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Cowboys’ Down-Roster Battles: Who Will Be The Last Wide Receiver To Make The Roster?

Training camp practices start July 24th. While a lot of the team is set, there should be some heavy competition for those last slots. We’re doing a 10-part series to preview what those battles might look like.

NFL: Dallas Cowboys-Minicamp Matthew Emmons-USA TODAY Sports

The first place to look if you are thinking about Cowboys’ roster battles is our own 2017 Dallas Cowboys Interactive Roster Builder. This handy tool is kept up to date by OCC, and is well worth the visit because it shows that roster battles aren’t always within position groups, but across groups. For example, keeping a third quarterback or a tenth or eleventh defensive lineman means going light somewhere else. We also know that roster churn is a year round business, so there are likely to be some new names by training camp, and potentially even after final cut down day. With that caveat, let’s begin.

Part II - Wide Receiver

These are the players currently on the roster. We’ll lead with the locks, followed by the probables, then get to the fight for the last spot.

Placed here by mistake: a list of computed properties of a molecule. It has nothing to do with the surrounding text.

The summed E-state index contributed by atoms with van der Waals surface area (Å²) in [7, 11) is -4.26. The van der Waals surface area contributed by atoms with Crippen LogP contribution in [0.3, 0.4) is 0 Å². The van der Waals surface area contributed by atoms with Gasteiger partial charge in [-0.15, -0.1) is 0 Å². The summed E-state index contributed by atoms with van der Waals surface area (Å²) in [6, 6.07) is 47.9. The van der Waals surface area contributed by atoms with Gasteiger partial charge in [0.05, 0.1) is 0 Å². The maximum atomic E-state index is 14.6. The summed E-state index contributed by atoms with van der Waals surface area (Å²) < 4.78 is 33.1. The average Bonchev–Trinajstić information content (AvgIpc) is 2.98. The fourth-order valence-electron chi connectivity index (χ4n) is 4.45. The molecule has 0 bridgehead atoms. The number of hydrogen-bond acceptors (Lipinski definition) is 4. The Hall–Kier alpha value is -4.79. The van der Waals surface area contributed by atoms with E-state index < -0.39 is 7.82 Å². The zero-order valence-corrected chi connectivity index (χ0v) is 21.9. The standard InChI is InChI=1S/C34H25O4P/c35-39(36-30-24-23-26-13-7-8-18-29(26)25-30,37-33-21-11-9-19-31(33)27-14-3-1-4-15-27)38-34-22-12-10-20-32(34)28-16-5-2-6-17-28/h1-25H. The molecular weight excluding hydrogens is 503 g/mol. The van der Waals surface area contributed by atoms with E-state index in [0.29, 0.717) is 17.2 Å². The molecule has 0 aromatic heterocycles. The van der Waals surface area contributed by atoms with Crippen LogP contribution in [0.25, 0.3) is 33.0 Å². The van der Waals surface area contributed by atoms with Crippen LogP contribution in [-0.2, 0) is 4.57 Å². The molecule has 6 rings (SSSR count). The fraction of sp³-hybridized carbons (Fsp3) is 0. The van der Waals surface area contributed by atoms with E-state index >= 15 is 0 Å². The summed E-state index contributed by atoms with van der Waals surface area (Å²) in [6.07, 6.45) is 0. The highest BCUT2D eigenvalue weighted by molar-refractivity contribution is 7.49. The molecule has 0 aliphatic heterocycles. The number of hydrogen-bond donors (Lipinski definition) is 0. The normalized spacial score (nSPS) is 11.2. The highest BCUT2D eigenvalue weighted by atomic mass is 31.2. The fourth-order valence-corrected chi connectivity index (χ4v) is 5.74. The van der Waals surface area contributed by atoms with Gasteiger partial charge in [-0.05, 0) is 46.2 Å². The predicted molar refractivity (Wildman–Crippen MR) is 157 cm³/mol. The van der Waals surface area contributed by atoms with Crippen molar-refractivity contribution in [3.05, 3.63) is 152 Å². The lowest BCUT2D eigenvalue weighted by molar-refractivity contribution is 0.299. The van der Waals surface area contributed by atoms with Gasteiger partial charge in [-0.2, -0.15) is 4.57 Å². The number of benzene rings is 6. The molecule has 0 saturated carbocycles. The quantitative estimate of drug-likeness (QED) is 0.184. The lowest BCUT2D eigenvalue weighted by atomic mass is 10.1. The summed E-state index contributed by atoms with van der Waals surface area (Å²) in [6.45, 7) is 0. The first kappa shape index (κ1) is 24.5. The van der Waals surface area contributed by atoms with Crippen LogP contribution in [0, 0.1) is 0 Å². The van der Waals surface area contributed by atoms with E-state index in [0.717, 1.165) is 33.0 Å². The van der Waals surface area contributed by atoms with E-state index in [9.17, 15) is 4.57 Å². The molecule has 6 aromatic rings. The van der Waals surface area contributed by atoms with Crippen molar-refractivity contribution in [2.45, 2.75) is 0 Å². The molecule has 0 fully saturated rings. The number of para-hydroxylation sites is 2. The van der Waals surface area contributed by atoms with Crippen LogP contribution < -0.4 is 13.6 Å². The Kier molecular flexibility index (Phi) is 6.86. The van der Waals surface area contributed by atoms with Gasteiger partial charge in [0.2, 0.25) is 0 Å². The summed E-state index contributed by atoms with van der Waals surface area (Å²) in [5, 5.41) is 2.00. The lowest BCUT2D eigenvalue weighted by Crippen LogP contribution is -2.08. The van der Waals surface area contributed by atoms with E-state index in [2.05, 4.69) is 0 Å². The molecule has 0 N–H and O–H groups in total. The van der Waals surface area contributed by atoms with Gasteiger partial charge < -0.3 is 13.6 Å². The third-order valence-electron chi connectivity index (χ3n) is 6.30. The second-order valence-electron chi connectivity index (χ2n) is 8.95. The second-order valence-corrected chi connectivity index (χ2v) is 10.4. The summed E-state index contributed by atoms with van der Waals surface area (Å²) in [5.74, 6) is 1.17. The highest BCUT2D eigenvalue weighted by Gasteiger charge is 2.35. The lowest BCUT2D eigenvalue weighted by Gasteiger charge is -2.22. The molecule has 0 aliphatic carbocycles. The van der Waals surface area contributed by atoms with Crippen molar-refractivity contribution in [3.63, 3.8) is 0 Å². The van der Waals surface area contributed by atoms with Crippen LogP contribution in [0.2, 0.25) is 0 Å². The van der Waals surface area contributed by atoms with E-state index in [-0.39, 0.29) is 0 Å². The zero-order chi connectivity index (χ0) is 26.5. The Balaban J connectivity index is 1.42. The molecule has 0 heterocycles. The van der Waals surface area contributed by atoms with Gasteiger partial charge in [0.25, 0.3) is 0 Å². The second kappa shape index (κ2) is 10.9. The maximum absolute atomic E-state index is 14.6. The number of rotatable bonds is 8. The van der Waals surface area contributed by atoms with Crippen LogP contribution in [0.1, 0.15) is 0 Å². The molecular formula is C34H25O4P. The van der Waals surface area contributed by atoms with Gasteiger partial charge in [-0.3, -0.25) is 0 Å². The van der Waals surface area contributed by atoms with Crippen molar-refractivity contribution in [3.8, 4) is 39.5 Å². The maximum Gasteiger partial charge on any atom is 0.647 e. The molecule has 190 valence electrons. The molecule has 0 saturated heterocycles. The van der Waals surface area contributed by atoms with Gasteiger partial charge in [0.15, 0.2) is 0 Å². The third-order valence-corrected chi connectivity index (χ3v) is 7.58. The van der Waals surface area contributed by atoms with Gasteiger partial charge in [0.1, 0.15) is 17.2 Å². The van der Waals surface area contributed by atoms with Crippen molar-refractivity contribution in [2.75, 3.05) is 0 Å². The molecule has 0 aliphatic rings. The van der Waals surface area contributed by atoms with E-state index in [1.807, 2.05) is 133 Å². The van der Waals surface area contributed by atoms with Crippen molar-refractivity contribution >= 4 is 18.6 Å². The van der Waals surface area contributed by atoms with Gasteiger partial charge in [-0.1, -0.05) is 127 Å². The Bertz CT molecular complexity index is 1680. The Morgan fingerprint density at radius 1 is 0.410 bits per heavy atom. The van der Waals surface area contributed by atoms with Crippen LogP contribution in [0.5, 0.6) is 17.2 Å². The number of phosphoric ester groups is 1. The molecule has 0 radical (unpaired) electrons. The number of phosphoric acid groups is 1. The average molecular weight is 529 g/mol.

Locks

  • Dez Bryant. Dez is obviously the unquestioned #1 receiver for Dallas, but he hasn’t produced at the level of his post-2014 contract, which now has a cap hit of $17 million in 2017. That may be chalked up to injury, and not having enough time to sync with Dak Prescott last year. They turned it on in the playoff game against Green Bay, however, so one would expect him to have a monster year.
  • Terrance Williams. Re-signed this offseason for a four-year, $17 million contract (the same money Dez will make in a single year), Williams fits perfectly with the Cowboys. He was only fourth in targets with 61, and if Zeke receives a lot more passes, he may slide to fifth. But he averaged 13.5 yards per reception, caught four TDs, and is a great downfield blocker. Remember this 83-yard Zeke TD against Pittsburgh? Look at Williams’ essential blocks to spring him.
  • Cole Beasley. Little Cole Beasley was actually Dallas’s most valuable receiver last year. First in targets, receptions, and yards. He finished fifth in the NFL in Football Outsiders’ DVOA and DYAR rankings. If Dez is fully back, he may lose his leading role, but he should remain extremely valuable the way he moves the chains.

Probables

  • Ryan Switzer. Switzer is essentially a lock. We put him here only because we’re not yet in training camp, and he hasn’t seen a single preseason game. Who knows how good Ryan Switzer might be for the Cowboys? This was part of our Burning Question #7. He showed up in OTAs and minicamp and turned heads, while Beasley and Lucky Whitehead were out with injuries. He’s more than a punt returner. The real question is whether Scott Linehan can draw up enough of the right kind of plays to maximize his talent.

Fighting For That Last Spot